A 2008 Matt Bondurant novel (based on actual events) is adapted to the screen by writer Nick Cave (Bad Seeds vocalist who contributes to some of the bluegrass/gospel score with Warren Ellis) and Australian director John Hillcoat who worked more persuasively together in The Proposition in which Guy Pearce starred as an outlaw.
Here, in a somewhat cogent and fulminating Lawless, Pearce appears in another account in a time when there was enough brutality and doubt - The Depression, specifically 1931 Franklin County, Va. The premise of a tale concerns a bootlegging gang threatened by authorities who want their share of the profit; Pearce (also solid in indies like Animal Kingdom) brings his brand of sadistic fermenting into new enforcing head Charlie Rakes.
It affects the complaisant relationship with the Bondurant brothers, Jack (Shia LaBeouf), Howard (Jason Clarke) and Forrest (Tom Hardy of The Dark Knight Rises and Warrior), and their moonshine business in the Blue Ridge area. A strong-willed Hillcoat works diligently on his artistic and existential ambitions through lenser Benoit Delhomme with a vibrant vapor for the topography.
There isn't quite the dramatic pull here as in The Proposition in shoring up gangster and western genre trappings; LaBeouf has some of the impetuousness of his Wall Street: Money Never Sleeps go-getter as the less experienced Jack who evinces an occasionally frumpy charm. While Clarke easily espouses Howard's tendency toward imbibing, Hardy captures a virile charismatically steadfast stoicism that works particularly well opposite Pearce.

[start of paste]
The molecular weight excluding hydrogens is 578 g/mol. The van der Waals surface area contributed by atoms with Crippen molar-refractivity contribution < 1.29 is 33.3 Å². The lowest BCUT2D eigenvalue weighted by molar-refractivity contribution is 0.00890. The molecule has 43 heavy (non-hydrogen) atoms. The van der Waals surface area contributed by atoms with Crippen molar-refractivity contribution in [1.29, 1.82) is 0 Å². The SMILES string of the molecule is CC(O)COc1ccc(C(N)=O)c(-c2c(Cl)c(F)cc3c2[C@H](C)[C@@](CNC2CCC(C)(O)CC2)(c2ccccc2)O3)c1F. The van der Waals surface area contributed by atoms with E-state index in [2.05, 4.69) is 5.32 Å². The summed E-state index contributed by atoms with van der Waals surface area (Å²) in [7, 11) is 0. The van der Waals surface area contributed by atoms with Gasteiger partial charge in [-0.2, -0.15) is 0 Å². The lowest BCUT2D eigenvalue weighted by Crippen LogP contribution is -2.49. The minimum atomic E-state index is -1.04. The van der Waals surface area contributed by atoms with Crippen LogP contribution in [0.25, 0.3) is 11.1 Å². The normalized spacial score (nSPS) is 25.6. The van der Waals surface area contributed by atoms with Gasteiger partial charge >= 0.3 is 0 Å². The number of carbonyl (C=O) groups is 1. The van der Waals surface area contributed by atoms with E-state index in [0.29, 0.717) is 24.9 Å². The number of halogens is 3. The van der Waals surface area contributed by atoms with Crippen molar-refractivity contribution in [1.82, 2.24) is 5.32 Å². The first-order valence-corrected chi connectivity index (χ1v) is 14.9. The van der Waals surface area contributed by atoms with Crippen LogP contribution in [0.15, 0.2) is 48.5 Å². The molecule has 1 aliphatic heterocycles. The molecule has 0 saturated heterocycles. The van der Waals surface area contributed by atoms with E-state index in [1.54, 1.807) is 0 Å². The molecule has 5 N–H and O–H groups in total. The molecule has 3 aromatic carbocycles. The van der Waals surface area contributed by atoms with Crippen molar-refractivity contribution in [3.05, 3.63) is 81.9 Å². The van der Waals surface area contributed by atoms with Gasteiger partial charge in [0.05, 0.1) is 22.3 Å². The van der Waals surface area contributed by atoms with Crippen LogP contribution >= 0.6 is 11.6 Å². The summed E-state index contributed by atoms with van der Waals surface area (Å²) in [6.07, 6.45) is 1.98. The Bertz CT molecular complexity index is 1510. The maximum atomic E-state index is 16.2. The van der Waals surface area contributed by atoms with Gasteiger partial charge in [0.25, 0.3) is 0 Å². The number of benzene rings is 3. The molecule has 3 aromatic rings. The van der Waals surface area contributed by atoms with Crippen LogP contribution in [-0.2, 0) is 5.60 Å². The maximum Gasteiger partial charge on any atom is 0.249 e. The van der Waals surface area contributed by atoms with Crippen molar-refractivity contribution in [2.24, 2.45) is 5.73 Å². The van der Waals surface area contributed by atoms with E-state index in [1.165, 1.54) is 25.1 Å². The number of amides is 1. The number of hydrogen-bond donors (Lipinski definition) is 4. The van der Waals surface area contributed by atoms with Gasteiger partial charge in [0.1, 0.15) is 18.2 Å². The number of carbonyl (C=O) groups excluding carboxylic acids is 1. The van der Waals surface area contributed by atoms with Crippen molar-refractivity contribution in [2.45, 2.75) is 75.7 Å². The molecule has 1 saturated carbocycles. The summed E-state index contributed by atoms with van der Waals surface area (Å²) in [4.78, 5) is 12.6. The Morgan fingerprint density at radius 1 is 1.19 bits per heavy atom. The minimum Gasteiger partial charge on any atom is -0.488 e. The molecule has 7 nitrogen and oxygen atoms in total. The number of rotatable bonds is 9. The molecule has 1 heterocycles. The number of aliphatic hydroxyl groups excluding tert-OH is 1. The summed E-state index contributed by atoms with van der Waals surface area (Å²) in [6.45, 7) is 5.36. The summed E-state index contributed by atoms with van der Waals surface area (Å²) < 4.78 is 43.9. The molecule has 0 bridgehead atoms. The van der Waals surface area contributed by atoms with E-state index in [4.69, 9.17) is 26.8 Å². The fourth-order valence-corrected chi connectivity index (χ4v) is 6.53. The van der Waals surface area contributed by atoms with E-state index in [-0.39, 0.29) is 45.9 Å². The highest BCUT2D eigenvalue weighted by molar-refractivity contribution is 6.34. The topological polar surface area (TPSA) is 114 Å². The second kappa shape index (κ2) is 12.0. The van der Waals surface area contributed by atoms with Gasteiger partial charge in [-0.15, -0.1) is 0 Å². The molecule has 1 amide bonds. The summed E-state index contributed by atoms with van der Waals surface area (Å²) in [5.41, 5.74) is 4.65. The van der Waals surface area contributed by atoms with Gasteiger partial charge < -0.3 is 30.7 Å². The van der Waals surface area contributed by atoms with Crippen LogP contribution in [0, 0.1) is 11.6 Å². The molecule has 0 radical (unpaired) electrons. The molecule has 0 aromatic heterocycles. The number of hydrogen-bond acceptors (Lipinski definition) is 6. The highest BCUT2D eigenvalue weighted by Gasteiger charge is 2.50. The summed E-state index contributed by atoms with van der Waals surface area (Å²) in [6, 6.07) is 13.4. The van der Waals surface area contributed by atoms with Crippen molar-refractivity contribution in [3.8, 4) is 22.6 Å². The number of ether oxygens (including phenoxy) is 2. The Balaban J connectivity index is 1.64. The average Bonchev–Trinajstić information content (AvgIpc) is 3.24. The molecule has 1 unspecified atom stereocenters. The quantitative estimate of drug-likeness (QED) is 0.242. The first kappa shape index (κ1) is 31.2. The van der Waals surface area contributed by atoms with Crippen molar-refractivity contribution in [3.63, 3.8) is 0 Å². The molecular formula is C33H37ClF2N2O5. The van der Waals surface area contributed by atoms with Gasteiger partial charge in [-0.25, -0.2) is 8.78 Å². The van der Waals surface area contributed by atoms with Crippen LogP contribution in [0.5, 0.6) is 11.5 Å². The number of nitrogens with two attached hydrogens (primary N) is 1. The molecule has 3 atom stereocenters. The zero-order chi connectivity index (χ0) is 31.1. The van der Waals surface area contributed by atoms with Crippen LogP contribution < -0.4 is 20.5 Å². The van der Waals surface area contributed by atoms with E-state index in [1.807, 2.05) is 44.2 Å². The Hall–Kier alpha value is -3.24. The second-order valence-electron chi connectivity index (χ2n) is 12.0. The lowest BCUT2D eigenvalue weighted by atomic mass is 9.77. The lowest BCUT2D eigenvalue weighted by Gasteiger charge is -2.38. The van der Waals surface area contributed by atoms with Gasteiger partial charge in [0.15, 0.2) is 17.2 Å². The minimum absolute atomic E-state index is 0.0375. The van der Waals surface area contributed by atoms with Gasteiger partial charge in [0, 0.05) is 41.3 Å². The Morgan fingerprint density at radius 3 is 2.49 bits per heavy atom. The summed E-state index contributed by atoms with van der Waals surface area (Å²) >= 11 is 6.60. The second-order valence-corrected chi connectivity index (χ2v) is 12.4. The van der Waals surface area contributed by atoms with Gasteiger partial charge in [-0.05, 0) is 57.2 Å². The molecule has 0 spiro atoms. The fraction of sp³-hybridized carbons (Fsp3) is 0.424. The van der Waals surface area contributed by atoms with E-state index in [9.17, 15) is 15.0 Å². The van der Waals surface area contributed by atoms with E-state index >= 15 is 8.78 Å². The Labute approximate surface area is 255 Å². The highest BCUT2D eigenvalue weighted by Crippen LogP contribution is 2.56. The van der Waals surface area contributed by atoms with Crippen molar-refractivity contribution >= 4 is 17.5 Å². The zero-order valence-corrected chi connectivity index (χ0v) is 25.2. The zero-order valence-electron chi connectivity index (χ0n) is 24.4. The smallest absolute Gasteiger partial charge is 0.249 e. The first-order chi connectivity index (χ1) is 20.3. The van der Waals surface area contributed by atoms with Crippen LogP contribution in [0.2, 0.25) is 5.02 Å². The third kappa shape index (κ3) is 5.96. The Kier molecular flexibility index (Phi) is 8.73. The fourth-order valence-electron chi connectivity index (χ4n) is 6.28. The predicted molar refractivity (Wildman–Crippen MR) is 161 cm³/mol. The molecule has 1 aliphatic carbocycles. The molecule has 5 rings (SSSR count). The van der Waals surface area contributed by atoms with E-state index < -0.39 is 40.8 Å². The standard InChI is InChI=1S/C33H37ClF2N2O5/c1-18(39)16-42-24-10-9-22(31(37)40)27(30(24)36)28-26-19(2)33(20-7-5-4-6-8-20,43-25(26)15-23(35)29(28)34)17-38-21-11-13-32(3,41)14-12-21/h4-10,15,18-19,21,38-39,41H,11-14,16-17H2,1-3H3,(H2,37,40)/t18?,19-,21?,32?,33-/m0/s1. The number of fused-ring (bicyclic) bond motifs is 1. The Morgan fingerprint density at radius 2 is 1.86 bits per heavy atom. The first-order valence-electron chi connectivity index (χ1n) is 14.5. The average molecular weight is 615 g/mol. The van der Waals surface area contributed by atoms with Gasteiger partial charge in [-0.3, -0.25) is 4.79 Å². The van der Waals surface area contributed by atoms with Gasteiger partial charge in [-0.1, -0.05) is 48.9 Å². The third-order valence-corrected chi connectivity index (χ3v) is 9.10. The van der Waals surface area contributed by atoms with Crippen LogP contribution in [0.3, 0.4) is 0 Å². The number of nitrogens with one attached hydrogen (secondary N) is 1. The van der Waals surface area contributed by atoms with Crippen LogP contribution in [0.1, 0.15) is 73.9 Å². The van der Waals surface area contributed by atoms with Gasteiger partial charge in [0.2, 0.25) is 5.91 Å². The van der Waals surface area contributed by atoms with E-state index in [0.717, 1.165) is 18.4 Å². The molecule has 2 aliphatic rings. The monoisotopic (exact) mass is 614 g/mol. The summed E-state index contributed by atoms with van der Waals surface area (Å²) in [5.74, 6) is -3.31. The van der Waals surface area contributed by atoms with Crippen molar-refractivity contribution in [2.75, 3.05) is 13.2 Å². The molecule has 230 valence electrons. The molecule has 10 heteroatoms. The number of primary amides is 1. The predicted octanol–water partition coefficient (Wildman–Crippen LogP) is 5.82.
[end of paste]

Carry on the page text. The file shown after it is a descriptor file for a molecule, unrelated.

Moving over a decade, Lawless unfolds at a decent clip even if the narrative is rather shapeless as Gary Oldman briefly figures in some of the unexpected bloodthirsty hyper violence (with a tommy gun) and Mia Wasikowska (Albert Nobbs, Jane Eyre) and Jessica Chastain (The Debt, Take Shelter) offering diverting distaff presence as the girlfriends of Jack and Forrest, a bonneted Mennonite Bertha and relocating burlesque performer Maggie, respectively.
Though the advertising indicates the presence of Hardy whose performance epitomizes cool, it's LaBeouf who has to do more of the heavy lifting as Jack (Matt's granddad) keeps the story moving through narration. Like The Road, Hillcoat has more mainstream casting imprinted here in what seems destined for the art house end of cineplexes. There's no denying an evocative visual splendor, but as a truly insightfully gritty and prickly proficient Prohibition-era picture it falls short.